In a recent publication using an actin-visualized line of Arabidopsis (Ichikawa et al. 2011, ref. 11), we reported a detailed analysis with higher time resolution on the dynamics of chloroplast actin filaments (cp-actin filaments) during chloroplast avoidance movement and demonstrated a good correlation between the biased configuration of cp-actin filaments and chloroplast movement. However, we could not conclusively determine whether the reorganization of cp-actin filaments into a biased configuration preceded actual chloroplast movement (and, thus, whether it could be a cause of the movement). In this report, we present clear evidence that the reorganization of cp-actin filaments into a biased distribution is induced even in the absence of the actual movement of chloroplasts. When the cells were treated with 2,3-butanedione monoxime (BDM), a potent inhibitor of myosin ATPase, chloroplast motility was completely suppressed. Nevertheless, the disappearance and biased relocalization of cp-actin filaments toward the side of the prospective movement direction were induced by irradiation with a strong blue light microbeam. The results definitively indicate that the reorganization of cp-actin filaments is not an effect of chloroplast movement; however, it is feasible that the biased localization of cp-actin filaments is an event leading to chloroplast movement.

  10. Rapid severing and motility of chloroplast-actin filaments are required for the chloroplast avoidance response in Arabidopsis.

    PubMed

    Kong, Sam-Geun; Arai, Yoshiyuki; Suetsugu, Noriyuki; Yanagida, Toshio; Wada, Masamitsu

    2013-02-01

    Phototropins (phot1 and phot2 in Arabidopsis thaliana) relay blue light intensity information to the chloroplasts, which move toward weak light (the accumulation response) and away from strong light (the avoidance response). Chloroplast-actin (cp-actin) filaments are vital for mediating these chloroplast photorelocation movements. In this report, we examine in detail the cp-actin filament dynamics by which the chloroplast avoidance response is regulated. Although stochastic dynamics of cortical actin fragments are observed on the chloroplasts, the basic mechanisms underlying the disappearance (including severing and turnover) of the cp-actin filaments are regulated differently from those of cortical actin filaments. phot2 plays a pivotal role in the strong blue light-induced severing and random motility of cp-actin filaments, processes that are therefore essential for asymmetric cp-actin formation for the avoidance response. In addition, phot2 functions in the bundling of cp-actin filaments that is induced by dark incubation. By contrast, the function of phot1 is dispensable for these responses. Our findings suggest that phot2 is the primary photoreceptor involved in the rapid reorganization of cp-actin filaments that allows chloroplasts to change direction rapidly and control the velocity of the avoidance movement according to the light's intensity and position.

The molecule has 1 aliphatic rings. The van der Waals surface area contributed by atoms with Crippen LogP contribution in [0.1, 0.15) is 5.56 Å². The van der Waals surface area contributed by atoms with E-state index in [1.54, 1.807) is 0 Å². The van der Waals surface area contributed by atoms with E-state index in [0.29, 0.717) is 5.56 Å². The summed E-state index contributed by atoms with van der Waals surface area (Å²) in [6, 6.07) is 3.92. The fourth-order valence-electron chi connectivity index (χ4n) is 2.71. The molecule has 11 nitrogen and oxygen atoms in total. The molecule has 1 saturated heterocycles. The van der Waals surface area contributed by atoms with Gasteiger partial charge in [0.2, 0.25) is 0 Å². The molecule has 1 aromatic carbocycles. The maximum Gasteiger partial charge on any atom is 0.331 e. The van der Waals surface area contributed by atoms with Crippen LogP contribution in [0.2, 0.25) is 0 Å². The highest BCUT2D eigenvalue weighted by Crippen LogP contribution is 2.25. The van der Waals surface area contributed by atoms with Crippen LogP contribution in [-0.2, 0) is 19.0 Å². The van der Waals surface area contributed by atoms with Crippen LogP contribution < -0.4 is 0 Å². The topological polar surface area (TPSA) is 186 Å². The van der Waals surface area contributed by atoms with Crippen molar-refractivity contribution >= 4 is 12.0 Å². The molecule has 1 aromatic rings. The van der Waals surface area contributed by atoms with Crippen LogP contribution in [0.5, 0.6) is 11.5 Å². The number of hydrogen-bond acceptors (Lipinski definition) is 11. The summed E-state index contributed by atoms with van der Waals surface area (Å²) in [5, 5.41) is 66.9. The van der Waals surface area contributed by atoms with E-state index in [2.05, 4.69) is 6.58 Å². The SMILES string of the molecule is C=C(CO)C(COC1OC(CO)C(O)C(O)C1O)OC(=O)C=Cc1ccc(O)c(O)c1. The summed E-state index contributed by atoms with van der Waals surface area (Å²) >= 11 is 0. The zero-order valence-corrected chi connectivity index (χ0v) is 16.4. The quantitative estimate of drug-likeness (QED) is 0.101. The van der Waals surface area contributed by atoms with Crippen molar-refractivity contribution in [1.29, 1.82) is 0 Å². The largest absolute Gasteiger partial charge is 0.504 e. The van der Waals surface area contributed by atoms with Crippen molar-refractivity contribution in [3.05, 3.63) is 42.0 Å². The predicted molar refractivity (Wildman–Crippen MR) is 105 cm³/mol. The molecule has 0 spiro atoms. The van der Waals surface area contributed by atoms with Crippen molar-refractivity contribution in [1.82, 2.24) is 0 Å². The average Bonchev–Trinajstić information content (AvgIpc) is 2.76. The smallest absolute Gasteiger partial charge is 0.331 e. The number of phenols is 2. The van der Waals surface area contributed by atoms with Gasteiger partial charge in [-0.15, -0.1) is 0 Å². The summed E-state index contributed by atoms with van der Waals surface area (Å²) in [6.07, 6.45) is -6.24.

11. Visualization of actin polymerization in invasive structures of macrophages and carcinoma cells using photoconvertible β-actin-Dendra2 fusion proteins.

    PubMed

    Dovas, Athanassios; Gligorijevic, Bojana; Chen, Xiaoming; Entenberg, David; Condeelis, John; Cox, Dianne

    2011-02-14